Bob Cousy, six rings. Bill Russell, 11 banners in 13 years, 10-0 in seventh games. Sam Jones (9-0 in seventh games, with a 27 points per game average in those pressure games), 10 titles. Tom Heinsohn and John Havlicek, eight crowns apiece.
Dave Cowens. Larry Bird. Kevin McHale. Paul Pierce. Nine more banners with an endless highlight reel of big shots, blocks, steals, rebounds and passes between them.
The list of great clutch Celtic players is a who's who of NBA history. But one of the greatest to don the green and white in crunch time was a former Sonic and Sun guard who would never even have played college ball, if not for fate and an unlikely growth spurt.
Perhaps even more unlikely than the roads taken to hoops immortality by Russell and Bird, Dennis Wayne Johnson rode one of the most improbable, circuitous routes to the Hall of Fame.
A 5-9 benchwarmer at Dominguez High School in Compton, California, the red-afroed and freckled Johnson grew seven inches after graduating. Noticed by chance in a pickup game, he was given a chance to play at Los Angeles Harbor junior college by coach Jim White, where his game continued to blossom.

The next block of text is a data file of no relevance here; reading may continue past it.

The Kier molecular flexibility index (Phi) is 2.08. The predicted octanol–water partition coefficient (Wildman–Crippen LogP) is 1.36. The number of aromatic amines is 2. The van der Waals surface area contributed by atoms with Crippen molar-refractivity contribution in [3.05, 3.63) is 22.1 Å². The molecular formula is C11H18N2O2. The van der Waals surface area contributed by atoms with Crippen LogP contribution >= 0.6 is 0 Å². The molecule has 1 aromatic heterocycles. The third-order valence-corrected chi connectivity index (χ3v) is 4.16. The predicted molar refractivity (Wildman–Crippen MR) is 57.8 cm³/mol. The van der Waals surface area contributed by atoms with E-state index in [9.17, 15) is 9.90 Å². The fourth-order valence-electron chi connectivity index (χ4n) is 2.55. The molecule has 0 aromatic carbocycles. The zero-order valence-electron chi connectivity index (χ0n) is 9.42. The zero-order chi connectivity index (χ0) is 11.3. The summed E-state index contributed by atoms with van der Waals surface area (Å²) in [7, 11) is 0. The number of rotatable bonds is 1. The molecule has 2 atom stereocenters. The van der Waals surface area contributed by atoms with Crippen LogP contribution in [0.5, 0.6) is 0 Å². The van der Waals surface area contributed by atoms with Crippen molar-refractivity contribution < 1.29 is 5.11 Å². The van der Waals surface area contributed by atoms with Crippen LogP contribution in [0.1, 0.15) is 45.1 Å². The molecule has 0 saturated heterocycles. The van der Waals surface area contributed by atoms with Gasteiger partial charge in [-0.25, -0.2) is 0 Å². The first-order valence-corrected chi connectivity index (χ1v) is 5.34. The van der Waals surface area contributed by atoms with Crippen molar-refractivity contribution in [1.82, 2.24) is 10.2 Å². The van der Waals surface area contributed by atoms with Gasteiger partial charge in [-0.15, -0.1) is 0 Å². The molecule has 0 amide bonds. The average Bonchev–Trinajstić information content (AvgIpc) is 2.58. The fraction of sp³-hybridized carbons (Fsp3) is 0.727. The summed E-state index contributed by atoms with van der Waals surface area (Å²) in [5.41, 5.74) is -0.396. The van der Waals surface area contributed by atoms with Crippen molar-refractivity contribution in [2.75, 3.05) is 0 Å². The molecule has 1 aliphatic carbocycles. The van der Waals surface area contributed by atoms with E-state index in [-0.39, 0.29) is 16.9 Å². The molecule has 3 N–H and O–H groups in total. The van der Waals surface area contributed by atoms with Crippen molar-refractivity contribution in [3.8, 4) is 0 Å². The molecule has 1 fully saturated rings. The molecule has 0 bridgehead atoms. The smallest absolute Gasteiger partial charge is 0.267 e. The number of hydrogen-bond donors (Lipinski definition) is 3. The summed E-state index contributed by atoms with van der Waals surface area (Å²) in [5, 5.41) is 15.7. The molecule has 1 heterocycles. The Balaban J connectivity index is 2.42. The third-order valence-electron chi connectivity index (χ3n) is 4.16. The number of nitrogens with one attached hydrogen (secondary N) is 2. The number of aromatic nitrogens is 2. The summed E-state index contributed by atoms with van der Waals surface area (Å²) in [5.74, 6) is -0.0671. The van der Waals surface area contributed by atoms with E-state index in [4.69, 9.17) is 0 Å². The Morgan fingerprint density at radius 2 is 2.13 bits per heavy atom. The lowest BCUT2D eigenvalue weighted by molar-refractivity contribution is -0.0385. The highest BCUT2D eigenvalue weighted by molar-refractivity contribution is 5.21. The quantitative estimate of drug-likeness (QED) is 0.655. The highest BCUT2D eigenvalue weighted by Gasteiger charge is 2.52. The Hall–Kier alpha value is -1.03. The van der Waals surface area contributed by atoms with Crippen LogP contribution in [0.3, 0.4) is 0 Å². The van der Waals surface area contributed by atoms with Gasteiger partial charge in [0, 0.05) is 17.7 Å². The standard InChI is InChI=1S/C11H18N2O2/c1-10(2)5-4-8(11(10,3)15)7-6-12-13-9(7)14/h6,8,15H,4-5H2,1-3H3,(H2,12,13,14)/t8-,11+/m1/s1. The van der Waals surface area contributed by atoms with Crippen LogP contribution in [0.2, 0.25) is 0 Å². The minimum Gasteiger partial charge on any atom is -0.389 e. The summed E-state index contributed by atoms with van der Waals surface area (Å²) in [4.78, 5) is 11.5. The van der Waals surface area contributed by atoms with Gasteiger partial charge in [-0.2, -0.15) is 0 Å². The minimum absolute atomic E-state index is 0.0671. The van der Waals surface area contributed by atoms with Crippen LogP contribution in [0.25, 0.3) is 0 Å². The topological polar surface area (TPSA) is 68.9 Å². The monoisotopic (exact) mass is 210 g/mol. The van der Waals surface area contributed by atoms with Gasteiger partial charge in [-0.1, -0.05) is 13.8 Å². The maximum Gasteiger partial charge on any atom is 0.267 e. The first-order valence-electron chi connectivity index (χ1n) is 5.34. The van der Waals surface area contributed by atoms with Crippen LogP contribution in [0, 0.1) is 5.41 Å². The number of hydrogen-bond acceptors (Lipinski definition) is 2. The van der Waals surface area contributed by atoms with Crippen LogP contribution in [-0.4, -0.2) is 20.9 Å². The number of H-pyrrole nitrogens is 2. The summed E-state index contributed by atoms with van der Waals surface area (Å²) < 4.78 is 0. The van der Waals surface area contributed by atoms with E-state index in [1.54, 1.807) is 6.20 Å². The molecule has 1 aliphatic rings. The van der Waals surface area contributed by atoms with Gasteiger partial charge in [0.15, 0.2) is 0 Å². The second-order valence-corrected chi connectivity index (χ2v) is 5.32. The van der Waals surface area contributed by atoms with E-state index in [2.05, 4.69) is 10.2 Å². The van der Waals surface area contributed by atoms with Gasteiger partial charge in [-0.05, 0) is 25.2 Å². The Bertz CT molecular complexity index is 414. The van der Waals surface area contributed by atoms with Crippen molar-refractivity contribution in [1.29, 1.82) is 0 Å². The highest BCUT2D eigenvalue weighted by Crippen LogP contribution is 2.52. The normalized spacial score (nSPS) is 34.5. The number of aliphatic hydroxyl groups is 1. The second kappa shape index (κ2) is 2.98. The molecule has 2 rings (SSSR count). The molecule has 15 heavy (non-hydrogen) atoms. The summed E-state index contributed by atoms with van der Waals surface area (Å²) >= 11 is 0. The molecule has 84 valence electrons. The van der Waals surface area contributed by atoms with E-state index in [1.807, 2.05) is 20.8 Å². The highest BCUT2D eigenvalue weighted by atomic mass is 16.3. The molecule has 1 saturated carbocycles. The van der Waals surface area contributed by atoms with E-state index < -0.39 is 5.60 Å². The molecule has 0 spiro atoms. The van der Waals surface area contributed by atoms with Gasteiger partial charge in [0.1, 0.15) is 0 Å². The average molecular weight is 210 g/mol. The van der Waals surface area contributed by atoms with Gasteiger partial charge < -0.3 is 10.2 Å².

His shooting ability was raw, as witnessed by his 56 percent Div. I foul shooting, and he admitted to being a bit of a "wild stallion", but he continued to improve. Yet he clashed with White, and was tossed off the LAH team by him three times in his two seasons, where he averaged 18 points and 12 rebounds a game.
Rising young coach Gary Colson saw his potential and signed him to play at Pepperdine. The only other school to offer a scholarship to DJ, who had earned the reputation of being difficult, was Azusa-Pacific.
In just one varsity Div. I season, Johnson averaged 15.7 points and 5.8 rebounds per game, helping the Waves go 22-6 and reach the sweet 16. All while jumping center despite being just 6-4 due to his fine leaping ability and unusually long arms.